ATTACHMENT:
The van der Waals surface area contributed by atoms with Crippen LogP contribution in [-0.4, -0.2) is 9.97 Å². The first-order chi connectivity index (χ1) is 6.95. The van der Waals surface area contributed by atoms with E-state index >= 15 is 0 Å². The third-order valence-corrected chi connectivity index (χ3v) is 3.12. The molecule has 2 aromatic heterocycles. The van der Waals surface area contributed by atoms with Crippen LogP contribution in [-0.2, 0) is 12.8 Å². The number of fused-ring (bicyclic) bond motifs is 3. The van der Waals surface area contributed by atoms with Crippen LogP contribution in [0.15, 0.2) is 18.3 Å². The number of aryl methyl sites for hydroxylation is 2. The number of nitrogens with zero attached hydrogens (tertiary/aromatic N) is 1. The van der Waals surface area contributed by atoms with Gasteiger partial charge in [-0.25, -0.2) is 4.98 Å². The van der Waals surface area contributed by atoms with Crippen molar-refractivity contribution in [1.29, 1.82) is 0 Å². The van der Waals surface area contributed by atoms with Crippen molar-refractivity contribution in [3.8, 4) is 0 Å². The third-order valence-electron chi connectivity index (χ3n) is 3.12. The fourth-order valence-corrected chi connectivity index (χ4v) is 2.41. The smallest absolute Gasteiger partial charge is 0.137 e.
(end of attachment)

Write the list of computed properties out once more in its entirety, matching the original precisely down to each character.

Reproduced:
The van der Waals surface area contributed by atoms with Crippen LogP contribution in [-0.4, -0.2) is 9.97 Å². The first-order chi connectivity index (χ1) is 6.95. The van der Waals surface area contributed by atoms with E-state index >= 15 is 0 Å². The third-order valence-corrected chi connectivity index (χ3v) is 3.12. The molecule has 2 aromatic heterocycles. The van der Waals surface area contributed by atoms with Crippen LogP contribution in [-0.2, 0) is 12.8 Å². The number of fused-ring (bicyclic) bond motifs is 3. The van der Waals surface area contributed by atoms with Crippen LogP contribution in [0.15, 0.2) is 18.3 Å². The number of aryl methyl sites for hydroxylation is 2. The number of nitrogens with zero attached hydrogens (tertiary/aromatic N) is 1. The van der Waals surface area contributed by atoms with Gasteiger partial charge in [-0.25, -0.2) is 4.98 Å². The van der Waals surface area contributed by atoms with Crippen molar-refractivity contribution in [1.29, 1.82) is 0 Å². The van der Waals surface area contributed by atoms with Crippen molar-refractivity contribution in [3.8, 4) is 0 Å². The third-order valence-electron chi connectivity index (χ3n) is 3.12. The fourth-order valence-corrected chi connectivity index (χ4v) is 2.41. The smallest absolute Gasteiger partial charge is 0.137 e.